·          International Disaster Response Law in Haiti, IFRC: www.ifrc.org/PageFiles/87274/MAA0000410ar.pdf
·          Measuring the way forward in Haiti: Grounding disaster relief in the legal framework of human rights, Amanda M. Klasing, P. Scott Moses, and Margaret L. Satterthwaite:
·          Indicators in Crisis: Rights-based Humanitarian Indicators in Post-Earthquake Haiti, Margaret L. Satterthwaite, http://papers.ssrn.com/sol3/papers.cfm?abstract_id=1833530

14 May 2012

There's GOLD In Them Thar Hills!

Up in Northern Haiti, around the mountains where gold was found!
So, in order to remain the informed resident of Haiti that I am (:P), I subscribe to the Miami Herald news, getting email updates about Haiti and the Caribbean in my inbox each day. Sometimes the articles are just informational; sometimes they are interesting; sometimes they are sad.

Today, however, I was presented with some quotes that just... well...

This is Haiti. 

On the discovery of gold in the country! No, not pirate gold (like I hoped!) but an estimate of $20 billion worth in the Northeast:
"If the mining companies are honest and if Haiti has a good government, then here is a way for this country to move forward," said Bureau of Mines Director Dieuseul Anglade.
So. Let's look at the likelihood of this. 

IF the mining companies are honest...in one of the most corrupt nations in the world... 
* Haiti is considered to be the 9th most corrupt nation on the planet, according to Transparency International

Hmm.

AND! IF Haiti has a good government...well, considering it's current government has been functional only 4 out of the last 12 months... 

Yeah. I don't have high hopes for this. Bring on the "environmental contamination, displaced communities and mountaintops torn asunder"!!! Sigh. Ok, really I hope it turns out better than that. Really really hope so. This could actually be a great opportunity for the country. 

Next up - it's been 1 year since President Martelly was sworn in. And here is what Martelly has to say about the last year: 
Still known to many by his stage name "Sweet Micky," Martelly said governing was easier than he had thought and he has no regrets from the first year.
So...Martelly thinks governing is easy!?! And no regrets? His first year was perfect? Well, I guess it was pretty perfect (if you completely ignore the fact that he didn't have a Prime Minister for the first 5 months, the first one quit on him, 10 senators' mandates have just expired and there is no election set, and an armed militia is now wandering the streets...)

“This is the first time we have a government that cares about the people,” Pierre said. “Martelly is moving with the people, helping them find housing. A lot of children who were not in school are there today because of the free education. I would be happy if he were re-elected for another five years and then he can become president for life.’’
This man, who has no electricity, running water and who's 6 children are not in school, sure still loves him. He even wants Martelly to be President for Life!!!!

Well, we all know how well that goes (I'm talking to you, Papa Doc and Baby Doc.)

Sigh. Oh Haiti. 

Read more here: http://www.miamiherald.com/2012/05/12/v-fullstory/2796979/haiti-marks-one-year-with-michel.html#storylink=cpy

Read more here: http://www.miamiherald.com/2012/05/11/v-fullstory/2795142/prospectors-ready-to-tap-haitis.html#storylink=cpy

Read more here: http://www.miamiherald.com/2012/05/12/v-fullstory/2796344/modest-gains-mark-haitian-leaders.html#storylink=cpy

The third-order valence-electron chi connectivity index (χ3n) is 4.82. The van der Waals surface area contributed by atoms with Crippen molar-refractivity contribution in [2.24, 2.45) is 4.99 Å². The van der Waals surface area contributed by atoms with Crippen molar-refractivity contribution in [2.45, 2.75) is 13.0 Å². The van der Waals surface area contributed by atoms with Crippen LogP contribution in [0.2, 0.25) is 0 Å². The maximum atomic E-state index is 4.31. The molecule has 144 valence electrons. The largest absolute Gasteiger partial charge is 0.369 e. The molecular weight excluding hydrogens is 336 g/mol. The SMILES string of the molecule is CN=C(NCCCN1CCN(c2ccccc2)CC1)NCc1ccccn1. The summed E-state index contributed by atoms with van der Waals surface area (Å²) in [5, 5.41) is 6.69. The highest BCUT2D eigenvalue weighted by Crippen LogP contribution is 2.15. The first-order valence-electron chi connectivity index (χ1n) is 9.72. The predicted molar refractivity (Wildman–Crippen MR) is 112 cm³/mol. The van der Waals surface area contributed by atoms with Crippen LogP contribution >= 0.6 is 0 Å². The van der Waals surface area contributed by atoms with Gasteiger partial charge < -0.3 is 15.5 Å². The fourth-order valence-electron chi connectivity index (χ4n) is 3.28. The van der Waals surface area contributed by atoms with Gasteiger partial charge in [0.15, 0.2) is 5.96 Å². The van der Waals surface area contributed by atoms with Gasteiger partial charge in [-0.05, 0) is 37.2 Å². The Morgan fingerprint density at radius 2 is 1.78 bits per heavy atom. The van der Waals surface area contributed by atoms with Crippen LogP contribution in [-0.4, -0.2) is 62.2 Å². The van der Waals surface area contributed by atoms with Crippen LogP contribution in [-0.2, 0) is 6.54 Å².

04 May 2012

The Evolution of an R&R

One of the perks about being an expat aid worker (aka one of the ways our employers attempt to keep us from going even more crazy than we already are) is the fact that every so often - 6 weeks, 2 months, 3 months, 4 months depending on the organisation - requires you to leave for R&R. Rest & Recuperation. 

For those of us who are single, without families and want to evade paying taxes back home by not being in the country, often this time is combined with annual leave and used to visit any myriad of the interesting random countries that surround us. And sometimes even the ones that really just are not convenient to get to at all. Because the world is our playground. 

---
By the way, it has been my experience that those who have families often use this time to engage in a little 'R&R&R,' as coined by my old colleagues. Rest, Recuperation, and Reproduction. Literally. 

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And of course, one always wants the next country on the list, the next stamp in the passport and all that stuff that makes us feel somewhat well travelled or feeds our adventure appetite. 

Well, today I booked my next R&R. As in, the flights are purchased, I am researching accommodations and activities, but mostly I am flying by the seat of my pants (British or American - doesn't matter). 

But instead of just announcing where I am headed - which is pretty crazy, let me tell you - I need to tell you the process of how I got here. Because its a good, long story. 

It was agreed upon many many months ago that my next R&R would be scheduled for the first 2 weeks of June. I scheduled it far in advance to give myself plenty of time to decide where I wanted to go, to find a travel partner, and to organise. And so I set out to do so. 

The initial plan was Cuba (I mean what American does not want to try to sneak into Cuba through the back door!) and either Puerto Rico or Costa Rica. I hadn't decided. But I researched Cuba and found out all the ins and outs of how to travel to this country, while breaking US policies. And its actually quite simple (ask me by email if you want to know). 

However, I was still looking for a travel partner. After talking to people who had been, also after looking at the laws around being an American in Cuba, I decided that I need to go with someone who likes to go out and have a good time and is non-American. You know. Just in case. And I did also decide on Puerto Rico, because it was closer and offered some good options for scuba diving.